11-11-11: Aston Lane

Am 11. November 2008 Clare und ich verbrachten einige Stunden circumnavigating die Stadt von Birmingham auf dem Bus der Nr. 11. Dieses wasn‘ t unsere Idee, verstehen Sie. Eher war es das Geistesprodukt der Jon Bounds der erstaunlichen Brumgegründeten Web site Birmingham: It’ s Nicht Schit.

Birchfield Library

At about 2.30pm we leave Wellington Road and cross the Perry Barr roundabout on Birchfield Road. Although I’m no stranger to this area, this is an odd approach for me. I regularly drive along the Birchfield Road, but I usually take the underpass that runs beneath the traffic island. Here’s a picture of the underpass from when it was under construction in 1961, courtesy of Digital Handsworth:


That’s The Old Crown and Cushion pub in the background, which has changed a lot since then. Luckily the underpass has too, otherwise it’d be a bugger to drive through.

One of the advantages of seeing the world from the front seat of the top deck of a number 11 bus is that you get to witness all the juicy street level stuff you’d normally miss while driving through underpasses and along flyovers. That’s why I’m surprised to see that the library that used to sit on the corner of Birchfield Road and Aston Lane has now been demolished, and that’s why I say out loud (and a bit too loudly): “Where the fuck did that go?”

Someone sitting behind me lets out an audible tut. As we’re sitting on the front seat, “someone sitting behind me” hardly narrows it down, so I let it pass.

Maybe I’m too sensitive about these things, but there’s something about the sight of a demolished library building that leaves a bad taste in my mouth. Didn’t this country once take a moral stand against a cruel and evil regime that was more than a tad partial to burning books? If so, then how can we turn a blind eye and let such wanton acts of anti-intellectualism escalate on our own doorstep? I imagine it’s because we’re all too busy driving through the underpasses and along the flyovers of life.

Let’s just hope that all the books got out in one piece.

Tufnol Factory, Aston Lane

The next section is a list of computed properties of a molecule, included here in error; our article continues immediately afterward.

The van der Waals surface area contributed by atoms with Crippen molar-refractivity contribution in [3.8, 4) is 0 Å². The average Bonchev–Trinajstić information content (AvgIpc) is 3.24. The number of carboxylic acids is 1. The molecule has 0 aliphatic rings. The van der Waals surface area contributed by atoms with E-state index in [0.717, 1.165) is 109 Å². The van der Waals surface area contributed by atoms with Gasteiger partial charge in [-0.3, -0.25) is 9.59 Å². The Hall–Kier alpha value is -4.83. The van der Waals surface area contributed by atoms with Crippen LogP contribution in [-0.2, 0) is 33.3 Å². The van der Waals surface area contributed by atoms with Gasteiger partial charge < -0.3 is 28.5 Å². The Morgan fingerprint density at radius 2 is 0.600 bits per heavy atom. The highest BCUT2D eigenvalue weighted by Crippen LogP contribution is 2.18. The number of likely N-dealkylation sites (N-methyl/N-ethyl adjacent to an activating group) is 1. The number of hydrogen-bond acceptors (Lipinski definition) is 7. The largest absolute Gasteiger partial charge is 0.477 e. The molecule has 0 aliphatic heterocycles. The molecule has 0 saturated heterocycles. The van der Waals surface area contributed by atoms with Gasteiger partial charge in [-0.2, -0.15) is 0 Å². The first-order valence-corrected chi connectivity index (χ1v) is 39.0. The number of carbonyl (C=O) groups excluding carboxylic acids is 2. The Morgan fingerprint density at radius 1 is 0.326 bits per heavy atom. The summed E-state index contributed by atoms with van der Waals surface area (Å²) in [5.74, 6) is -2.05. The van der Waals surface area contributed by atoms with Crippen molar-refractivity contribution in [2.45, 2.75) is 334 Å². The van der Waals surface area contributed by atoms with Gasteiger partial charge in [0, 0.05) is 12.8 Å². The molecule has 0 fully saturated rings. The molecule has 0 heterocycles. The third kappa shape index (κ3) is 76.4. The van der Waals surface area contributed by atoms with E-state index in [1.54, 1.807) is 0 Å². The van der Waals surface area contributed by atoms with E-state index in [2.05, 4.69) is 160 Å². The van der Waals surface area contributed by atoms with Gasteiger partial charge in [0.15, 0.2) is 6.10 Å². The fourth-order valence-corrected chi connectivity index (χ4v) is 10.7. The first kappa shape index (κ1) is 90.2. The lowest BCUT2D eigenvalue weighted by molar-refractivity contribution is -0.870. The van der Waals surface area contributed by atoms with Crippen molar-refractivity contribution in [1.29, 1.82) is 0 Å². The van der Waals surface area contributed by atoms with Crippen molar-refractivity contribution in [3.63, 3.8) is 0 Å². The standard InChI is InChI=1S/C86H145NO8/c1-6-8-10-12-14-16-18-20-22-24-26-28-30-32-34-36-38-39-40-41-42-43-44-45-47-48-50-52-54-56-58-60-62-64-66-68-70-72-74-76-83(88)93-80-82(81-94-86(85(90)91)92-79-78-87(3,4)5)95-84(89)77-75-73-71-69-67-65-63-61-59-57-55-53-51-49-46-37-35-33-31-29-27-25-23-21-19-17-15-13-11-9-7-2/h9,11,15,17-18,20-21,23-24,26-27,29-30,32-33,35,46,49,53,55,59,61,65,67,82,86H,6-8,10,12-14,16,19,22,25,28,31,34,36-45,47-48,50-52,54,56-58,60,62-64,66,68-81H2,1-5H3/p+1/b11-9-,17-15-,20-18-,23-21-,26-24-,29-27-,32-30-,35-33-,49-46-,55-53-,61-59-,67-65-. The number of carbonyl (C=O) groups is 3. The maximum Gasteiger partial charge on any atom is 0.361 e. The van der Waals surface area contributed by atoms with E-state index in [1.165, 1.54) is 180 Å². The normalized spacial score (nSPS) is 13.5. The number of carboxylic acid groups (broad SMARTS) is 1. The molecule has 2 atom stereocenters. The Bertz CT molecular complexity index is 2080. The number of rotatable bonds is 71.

At Aston Lane the bus stops for what seems like seventeen years. As the Wellhead Lane depot is nearby, I assume that the bus has to change drivers, the driver has to take a leak or the leak has to change buses.

I notice an elderly couple get on board. The man is wearing an Edwardian-looking suit, sporting a pair of jam jar glasses and bears an uncanny resemblance to the great Irish writer James Joyce. I can’t say whether his companion resembles Joyce’s wife and muse Nora Barnacle, but that’s only because I can’t remember what Nora Barnacle looked like.

Along Aston Lane, on the corner of Wellhead Lane, we pass the Tufnol factory. Tufnol, in case you don’t know, is a firm based in Birmingham and Glasgow who have been producing rods, sheets and other laminated plastic products for over 70 years. The reason why I know this is because my Uncle Eddie used to work there. Uncle Eddie was one of my favourite people in the world. He had a sense of humour was as dry as a sand sandwich and he always made sure that my family were never short of rods, sheets and other laminated plastic products. I miss him.

As we pass the Tufnol factory I realise that it’s been years’ since I last travelled along Aston Lane. That’s why I’m quite surprised to see a massive, new 24 hour Tesco Superstore, and that’s why I say out loud (and a bit too loudly): “Where the fuck did that come from?”

Someone sitting behind me lets out an audible tut.

I think it might be James Joyce.